The pome fruit and tree of the apple is celebrated in numerous functions in Celtic mythology, legend, and folklore; it is an emblem of fruitfulness and sometimes a means to immortality. Wands of druids were made from wood either of the yew or of the apple.

Hand carved druid wand from apple wood

Crab apples have long been associated with love and marriage. It was said that if you throw the pips into the fire while saying the name of your love, the love is true if the pips explode. Apple wood was burned by the Celts during fertility rites and festivals, and Shakespeare makes reference to crab apples in A Midsummer Night’s Dream and Love’s Labour Lost.

To follow are brief synopsis of some legends that talk include references to the apple tree, which I found in Wikipedia.

The soul of Cú Roí was confined in an apple that lay in the stomach of a salmon which appeared once every seven years. Cúchulainn once gained his escape by following the path of a rolled apple. An apple-tree grew from the grave of the tragic lover Ailinn. In the Irish tale Echtrae Conli (The Adventure of Connla), Conle the son of Conn is fed an apple by a fairy lover, which sustains him with food and drink for a month without diminishing; but it also makes him long for the woman and the beautiful country of women to which his lover is enticing him. In the Irish story from the Mythological Cycle, Oidheadh Chlainne Tuireann, the first task given the Children of Tuireann is to retrieve the Apples of the Hesperides (or Hisbernia). Afallennau (Welsh, ‘apple trees’) is a 12th-century Welsh narrative poem dealing with Myrddin Wyllt. The Breton pseudosaint Konorin was reborn by means of an apple.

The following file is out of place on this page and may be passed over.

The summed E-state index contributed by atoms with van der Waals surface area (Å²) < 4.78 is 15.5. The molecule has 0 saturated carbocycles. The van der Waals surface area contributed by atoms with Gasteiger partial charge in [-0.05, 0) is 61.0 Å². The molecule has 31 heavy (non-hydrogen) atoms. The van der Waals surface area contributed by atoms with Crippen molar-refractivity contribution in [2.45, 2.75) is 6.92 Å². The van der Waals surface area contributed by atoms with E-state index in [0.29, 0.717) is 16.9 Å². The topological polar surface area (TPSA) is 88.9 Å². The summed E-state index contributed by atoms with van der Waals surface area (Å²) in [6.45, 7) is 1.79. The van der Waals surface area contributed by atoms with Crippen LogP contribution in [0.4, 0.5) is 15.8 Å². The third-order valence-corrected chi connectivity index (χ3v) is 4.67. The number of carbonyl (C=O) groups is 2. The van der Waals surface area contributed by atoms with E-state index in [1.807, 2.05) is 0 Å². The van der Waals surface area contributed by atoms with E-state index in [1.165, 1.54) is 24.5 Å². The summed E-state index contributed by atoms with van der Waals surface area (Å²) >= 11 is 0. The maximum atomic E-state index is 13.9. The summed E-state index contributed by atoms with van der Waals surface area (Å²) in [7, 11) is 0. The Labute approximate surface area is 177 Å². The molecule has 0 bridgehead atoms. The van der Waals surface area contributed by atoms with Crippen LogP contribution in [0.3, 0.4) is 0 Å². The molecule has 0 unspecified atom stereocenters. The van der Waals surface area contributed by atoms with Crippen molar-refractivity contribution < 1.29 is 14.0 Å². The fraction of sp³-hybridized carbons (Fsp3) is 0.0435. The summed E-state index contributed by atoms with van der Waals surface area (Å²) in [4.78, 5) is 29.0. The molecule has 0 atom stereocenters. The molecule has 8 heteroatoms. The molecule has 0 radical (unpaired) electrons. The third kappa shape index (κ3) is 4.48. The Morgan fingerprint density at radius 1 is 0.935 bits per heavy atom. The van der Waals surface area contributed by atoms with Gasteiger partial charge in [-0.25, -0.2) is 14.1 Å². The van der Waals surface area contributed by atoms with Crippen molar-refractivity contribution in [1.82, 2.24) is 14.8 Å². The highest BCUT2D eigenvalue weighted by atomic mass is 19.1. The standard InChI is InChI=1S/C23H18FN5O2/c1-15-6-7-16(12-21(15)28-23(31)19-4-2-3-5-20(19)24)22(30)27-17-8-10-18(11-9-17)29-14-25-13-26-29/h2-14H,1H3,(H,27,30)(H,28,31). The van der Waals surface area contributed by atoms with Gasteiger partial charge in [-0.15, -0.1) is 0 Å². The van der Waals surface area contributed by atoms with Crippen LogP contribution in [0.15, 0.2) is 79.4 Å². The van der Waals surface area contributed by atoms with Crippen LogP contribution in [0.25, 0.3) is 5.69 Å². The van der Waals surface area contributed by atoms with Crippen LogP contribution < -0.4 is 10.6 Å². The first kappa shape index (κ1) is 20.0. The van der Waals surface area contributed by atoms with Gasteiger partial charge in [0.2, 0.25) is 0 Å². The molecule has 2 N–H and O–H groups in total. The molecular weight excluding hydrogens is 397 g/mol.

Tree spotlight no. 4 – The Crab Apple